When I picked up Sukey Forbes’ new memoir, The Angel in My Pocket, my first thought was, “Oh, another memoir about grief.” It’s not that I don’t appreciate grief-focused memoirs. In fact, they’ve been a lifeline for me in the four years since losing my ex-fiancé. Even though my own loss was due to separation, not death, I’ve found comfort and companionship in reading about all forms of bereavement, and one of my favorite grief-focused memoirs has been Dani Shapiro’s Slow Motion, about the death of her father following an automobile accident.
However, having now come through the worst of my own mourning, I find my tastes in reading material have been shifting, and I wasn’t all that enthused at the prospect of another story of heart-wrenching pain. And so I was about to put Forbes’ memoir about the death of her six-year-old daughter back on the shelf when I read something startling. Buried in the second half of the book description–after paragraphs about Forbes’ devastating loss and her blood relationship to Ralph Waldo Emerson (who also lost a young child)–was this sentence: “The ‘afterlife’ takes on a new meaning…after Forbes seeks out a prominent medium who connects her with Charlotte on the other side.” None of my regular readers will be surprised to hear that I took the book right to the check-out line.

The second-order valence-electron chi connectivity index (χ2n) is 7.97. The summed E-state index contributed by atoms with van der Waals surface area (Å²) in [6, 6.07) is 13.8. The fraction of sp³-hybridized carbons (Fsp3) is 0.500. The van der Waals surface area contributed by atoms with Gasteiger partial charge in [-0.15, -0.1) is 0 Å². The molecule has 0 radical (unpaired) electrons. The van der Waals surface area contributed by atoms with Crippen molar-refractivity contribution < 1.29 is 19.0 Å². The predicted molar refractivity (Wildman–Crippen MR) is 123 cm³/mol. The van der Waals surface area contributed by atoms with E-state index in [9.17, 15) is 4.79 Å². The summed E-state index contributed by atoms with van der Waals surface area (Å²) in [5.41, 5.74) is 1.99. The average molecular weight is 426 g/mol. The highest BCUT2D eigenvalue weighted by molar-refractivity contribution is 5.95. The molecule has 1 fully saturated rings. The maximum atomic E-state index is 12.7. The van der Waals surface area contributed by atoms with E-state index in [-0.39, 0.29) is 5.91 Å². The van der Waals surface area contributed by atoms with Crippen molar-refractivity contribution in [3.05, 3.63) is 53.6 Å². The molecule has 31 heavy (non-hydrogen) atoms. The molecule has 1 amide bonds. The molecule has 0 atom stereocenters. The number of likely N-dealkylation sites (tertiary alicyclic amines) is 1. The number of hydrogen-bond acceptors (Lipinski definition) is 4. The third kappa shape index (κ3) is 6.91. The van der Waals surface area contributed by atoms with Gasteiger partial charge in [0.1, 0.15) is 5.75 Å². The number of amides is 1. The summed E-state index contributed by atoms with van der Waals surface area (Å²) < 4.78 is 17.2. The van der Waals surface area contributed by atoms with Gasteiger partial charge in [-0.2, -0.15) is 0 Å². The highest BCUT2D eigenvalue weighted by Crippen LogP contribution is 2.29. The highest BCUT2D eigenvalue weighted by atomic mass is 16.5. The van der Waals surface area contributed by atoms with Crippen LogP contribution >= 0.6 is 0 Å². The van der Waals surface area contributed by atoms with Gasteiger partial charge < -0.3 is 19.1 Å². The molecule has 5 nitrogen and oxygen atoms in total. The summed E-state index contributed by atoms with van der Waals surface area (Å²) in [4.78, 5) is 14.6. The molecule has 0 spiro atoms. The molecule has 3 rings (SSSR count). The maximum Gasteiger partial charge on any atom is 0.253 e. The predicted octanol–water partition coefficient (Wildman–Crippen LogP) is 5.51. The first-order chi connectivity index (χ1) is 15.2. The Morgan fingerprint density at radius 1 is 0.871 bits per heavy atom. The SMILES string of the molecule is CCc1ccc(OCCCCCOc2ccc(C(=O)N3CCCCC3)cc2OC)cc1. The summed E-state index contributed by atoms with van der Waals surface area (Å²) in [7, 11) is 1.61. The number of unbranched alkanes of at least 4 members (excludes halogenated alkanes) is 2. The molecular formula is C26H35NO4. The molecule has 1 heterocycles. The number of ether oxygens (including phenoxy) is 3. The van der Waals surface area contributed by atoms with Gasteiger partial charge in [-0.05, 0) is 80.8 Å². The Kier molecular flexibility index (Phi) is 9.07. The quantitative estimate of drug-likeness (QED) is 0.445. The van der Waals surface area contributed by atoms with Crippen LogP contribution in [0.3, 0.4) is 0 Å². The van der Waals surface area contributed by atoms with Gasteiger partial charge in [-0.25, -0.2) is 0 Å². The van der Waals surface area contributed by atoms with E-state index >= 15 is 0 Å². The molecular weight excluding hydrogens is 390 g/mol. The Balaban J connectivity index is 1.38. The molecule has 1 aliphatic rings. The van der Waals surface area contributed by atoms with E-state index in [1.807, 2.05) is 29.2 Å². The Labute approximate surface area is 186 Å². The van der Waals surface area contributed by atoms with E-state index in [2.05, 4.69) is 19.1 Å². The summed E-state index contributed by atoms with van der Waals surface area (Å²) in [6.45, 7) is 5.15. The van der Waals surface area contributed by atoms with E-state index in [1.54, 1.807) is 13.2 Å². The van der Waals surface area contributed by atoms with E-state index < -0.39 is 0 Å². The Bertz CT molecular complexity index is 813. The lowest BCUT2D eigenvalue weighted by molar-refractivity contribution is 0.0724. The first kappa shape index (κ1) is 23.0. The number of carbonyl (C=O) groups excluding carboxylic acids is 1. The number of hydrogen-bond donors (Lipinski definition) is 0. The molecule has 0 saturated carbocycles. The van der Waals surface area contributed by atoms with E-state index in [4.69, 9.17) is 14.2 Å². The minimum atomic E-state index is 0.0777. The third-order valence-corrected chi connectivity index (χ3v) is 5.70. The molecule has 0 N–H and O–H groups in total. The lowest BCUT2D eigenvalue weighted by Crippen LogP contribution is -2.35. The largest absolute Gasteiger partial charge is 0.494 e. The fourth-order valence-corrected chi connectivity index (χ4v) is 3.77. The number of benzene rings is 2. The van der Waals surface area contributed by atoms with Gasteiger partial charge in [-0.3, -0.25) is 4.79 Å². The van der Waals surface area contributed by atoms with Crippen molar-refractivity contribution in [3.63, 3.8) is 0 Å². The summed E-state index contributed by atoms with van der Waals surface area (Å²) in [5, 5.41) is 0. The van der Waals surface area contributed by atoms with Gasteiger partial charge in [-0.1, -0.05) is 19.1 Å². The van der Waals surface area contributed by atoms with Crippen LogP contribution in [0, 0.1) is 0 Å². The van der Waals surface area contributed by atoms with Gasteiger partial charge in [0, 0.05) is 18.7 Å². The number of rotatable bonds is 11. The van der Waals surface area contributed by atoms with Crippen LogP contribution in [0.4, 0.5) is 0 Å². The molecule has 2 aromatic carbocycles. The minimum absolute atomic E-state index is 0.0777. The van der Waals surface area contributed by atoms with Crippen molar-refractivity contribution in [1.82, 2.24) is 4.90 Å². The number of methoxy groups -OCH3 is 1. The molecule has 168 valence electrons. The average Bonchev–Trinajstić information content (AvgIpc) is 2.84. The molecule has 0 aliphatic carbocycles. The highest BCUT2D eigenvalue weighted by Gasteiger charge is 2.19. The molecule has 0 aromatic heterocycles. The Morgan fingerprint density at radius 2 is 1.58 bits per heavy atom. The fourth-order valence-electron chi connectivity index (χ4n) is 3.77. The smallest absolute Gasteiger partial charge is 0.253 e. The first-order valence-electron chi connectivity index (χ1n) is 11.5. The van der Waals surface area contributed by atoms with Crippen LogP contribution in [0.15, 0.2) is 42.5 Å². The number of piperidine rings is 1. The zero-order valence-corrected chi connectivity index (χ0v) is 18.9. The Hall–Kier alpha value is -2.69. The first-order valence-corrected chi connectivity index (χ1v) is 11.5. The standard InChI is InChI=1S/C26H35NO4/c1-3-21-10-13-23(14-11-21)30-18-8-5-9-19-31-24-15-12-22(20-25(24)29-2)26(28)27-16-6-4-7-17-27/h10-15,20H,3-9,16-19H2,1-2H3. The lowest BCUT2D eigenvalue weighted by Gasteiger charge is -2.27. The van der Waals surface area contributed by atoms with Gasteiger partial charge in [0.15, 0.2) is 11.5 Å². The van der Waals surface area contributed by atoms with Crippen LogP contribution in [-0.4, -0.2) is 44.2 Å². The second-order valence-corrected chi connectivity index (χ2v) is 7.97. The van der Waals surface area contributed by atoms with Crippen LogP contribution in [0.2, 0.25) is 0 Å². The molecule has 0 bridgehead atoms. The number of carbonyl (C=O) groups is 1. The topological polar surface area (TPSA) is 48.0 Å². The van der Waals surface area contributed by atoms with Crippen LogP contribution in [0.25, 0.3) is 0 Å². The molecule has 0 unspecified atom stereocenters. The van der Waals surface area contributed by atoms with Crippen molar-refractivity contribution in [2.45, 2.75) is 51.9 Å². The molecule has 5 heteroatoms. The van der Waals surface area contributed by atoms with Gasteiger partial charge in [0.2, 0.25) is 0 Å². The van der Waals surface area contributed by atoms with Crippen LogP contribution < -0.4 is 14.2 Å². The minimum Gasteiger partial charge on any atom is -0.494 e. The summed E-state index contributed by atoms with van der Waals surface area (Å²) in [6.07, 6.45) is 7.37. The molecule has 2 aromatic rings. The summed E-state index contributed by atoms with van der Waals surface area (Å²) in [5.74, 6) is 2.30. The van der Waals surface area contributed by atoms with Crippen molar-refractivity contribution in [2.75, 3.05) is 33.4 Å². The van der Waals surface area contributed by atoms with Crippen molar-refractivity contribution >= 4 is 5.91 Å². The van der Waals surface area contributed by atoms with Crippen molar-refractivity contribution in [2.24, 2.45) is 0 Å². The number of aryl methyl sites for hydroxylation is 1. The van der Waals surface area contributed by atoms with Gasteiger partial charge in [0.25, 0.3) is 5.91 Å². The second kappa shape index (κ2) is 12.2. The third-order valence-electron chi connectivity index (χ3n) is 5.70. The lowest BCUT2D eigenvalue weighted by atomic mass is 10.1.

What I find so marvelous about Forbes’ memoir–after reading it in a single sitting–is that it is not just the story of a thoughtful, articulate woman coming to terms with losing her daughter, but nor is it an outlandish tale of communication from beyond the grave told by a New-Age devotee. It’s the story of a thoughtful, articulate woman coming to terms with losing her daughter and, at the same time, coming to grips with some startling, hard-to-dismiss evidence that her daughter lives on.
The decision not to make the “supernatural” story the primary thread of the book is a brave one that I appreciate. I appreciate it because it reflects the fact that our knowledge that our loved ones live on does not eliminate the grief we feel in being separated from them. Grief still has to be processed and understood. And I think Forbes’ book does an excellent job of not making it seem like awareness of life after death solves all our present problems.
But it’s a brave approach because it situates her book between two markets, either of which she could fail to please. She hasn’t catered to the New-Age crowd by making her book entirely about her supernatural experiences, or by accepting those experiences without skepticism. On the other hand, even though she’s crafted a book with the literary and philosophical merit to stand on its own without any mention of messages from beyond the grave, she doesn’t shy away from including these less orthodox aspects of her story.
I hope that Forbes’ book–and its appearance on the Boston Globe bestseller list–is evidence that stories about life after death are in the process of becoming acceptable conversation even in sophisticated circles. And I think it quite likely that Forbes’ literary gift, as well as her circumspect, analytical approach to her experiences, will convince some skeptical readers to investigate the matter more closely.
I now leave you to the pleasure of discovering Forbes’ beautifully evocative prose!